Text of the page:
Banned driver caught on way to hospital

A serial disqualified driver jailed last month for his latest turn behind the wheel was yesterday allowed to return home after Wollongong District Court judge Paul Conlon agreed to suspend the remainder of his prison term.

Jason William Blackley, 39, was sentenced to nine months’ prison in Wollongong Local Court in October after he pleaded guilty to driving with a disqualified licence on September 30.

At the time, the court heard Blackley was banned from driving until 2065, and had notched up at least 14 disqualified driving charges.

Fronting the District Court yesterday, Blackley tearfully begged Judge Conlon to suspend the sentence and allow him to return home to his son.

The court heard Blackley had spent almost half his life in prison as a result of various traffic and criminal convictions, but had recently tried to turn his life around and was working as a mechanic and looking after his son.

He said on the day of the offence he had been working on an engine when it fell on his foot, crushing his toe.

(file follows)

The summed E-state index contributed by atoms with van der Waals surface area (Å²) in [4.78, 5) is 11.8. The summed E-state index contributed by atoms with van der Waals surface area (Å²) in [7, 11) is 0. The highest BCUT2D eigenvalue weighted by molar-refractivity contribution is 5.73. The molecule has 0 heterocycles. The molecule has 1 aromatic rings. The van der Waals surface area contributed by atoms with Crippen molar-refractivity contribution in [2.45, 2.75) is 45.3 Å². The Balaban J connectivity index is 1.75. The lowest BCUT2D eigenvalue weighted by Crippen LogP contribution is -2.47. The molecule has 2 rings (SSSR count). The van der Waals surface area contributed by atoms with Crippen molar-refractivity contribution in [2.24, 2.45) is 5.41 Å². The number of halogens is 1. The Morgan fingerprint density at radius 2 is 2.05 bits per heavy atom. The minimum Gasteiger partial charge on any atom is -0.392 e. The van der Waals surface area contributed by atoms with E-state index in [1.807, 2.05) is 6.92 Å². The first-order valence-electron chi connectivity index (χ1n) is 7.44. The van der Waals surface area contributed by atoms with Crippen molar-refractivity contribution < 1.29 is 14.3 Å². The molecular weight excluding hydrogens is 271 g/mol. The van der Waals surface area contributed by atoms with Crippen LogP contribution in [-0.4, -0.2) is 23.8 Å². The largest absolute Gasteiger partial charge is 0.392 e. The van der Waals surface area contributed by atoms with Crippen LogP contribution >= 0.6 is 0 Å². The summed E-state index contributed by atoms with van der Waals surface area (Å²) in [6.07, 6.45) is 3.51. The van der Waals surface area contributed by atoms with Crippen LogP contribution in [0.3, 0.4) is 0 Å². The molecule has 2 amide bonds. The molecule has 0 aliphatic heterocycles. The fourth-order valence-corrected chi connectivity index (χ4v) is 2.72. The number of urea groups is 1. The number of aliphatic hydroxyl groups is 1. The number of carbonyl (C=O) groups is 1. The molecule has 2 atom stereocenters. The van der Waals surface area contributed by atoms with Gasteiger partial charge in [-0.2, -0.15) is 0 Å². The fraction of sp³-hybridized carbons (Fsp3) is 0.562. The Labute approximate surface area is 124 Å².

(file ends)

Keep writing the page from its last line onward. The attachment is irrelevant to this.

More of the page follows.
Blackley admitted to driving his car to Wollongong Hospital for treatment, saying he had had a lapse in common sense.

He was nabbed by police at a random breath test site on his return journey.

‘‘I told them straight away I didn’t have a licence,’’ he told the court.

When asked why he owned a car when he knew he wasn’t allowed to drive, Blackley said he had purchased the vehicle cheaply with plans to do it up and sell it for a profit.

Judge Conlon accepted Blackley’s reason for being behind the wheel, and said he did not believe the Albion Park Rail man’s driving was a case of ‘‘thumbing his nose at the law’’.

‘‘I get the feeling it was a case of circumstance – this was not the type of situation in which he jumped in the car and just drove,’’ Judge Conlon said.

He also said Blackley appeared quite ‘‘institutionalised’’ from his stints in prison, acknowledged  he had trouble adjusting to the world outside  prison and agreed he needed help from family and friends, some of whom were in court yesterday to support him.

‘‘On the face of it when you see his [Blackley’s] record, you say this has to be dealt with by way of a sentence, but I can see there’s a lot more behind this,’’ he said.

Judge Conlon agreed to suspend the remaining eight months of Blackley’s prison term, but warned him the ‘‘ball is in your court’’, saying if he drove again he would end up in jail.

His disqualification period was extended for a further two years until 2067. 

Blackley will be 91 years old when he is eventually eligible to apply for a licence again.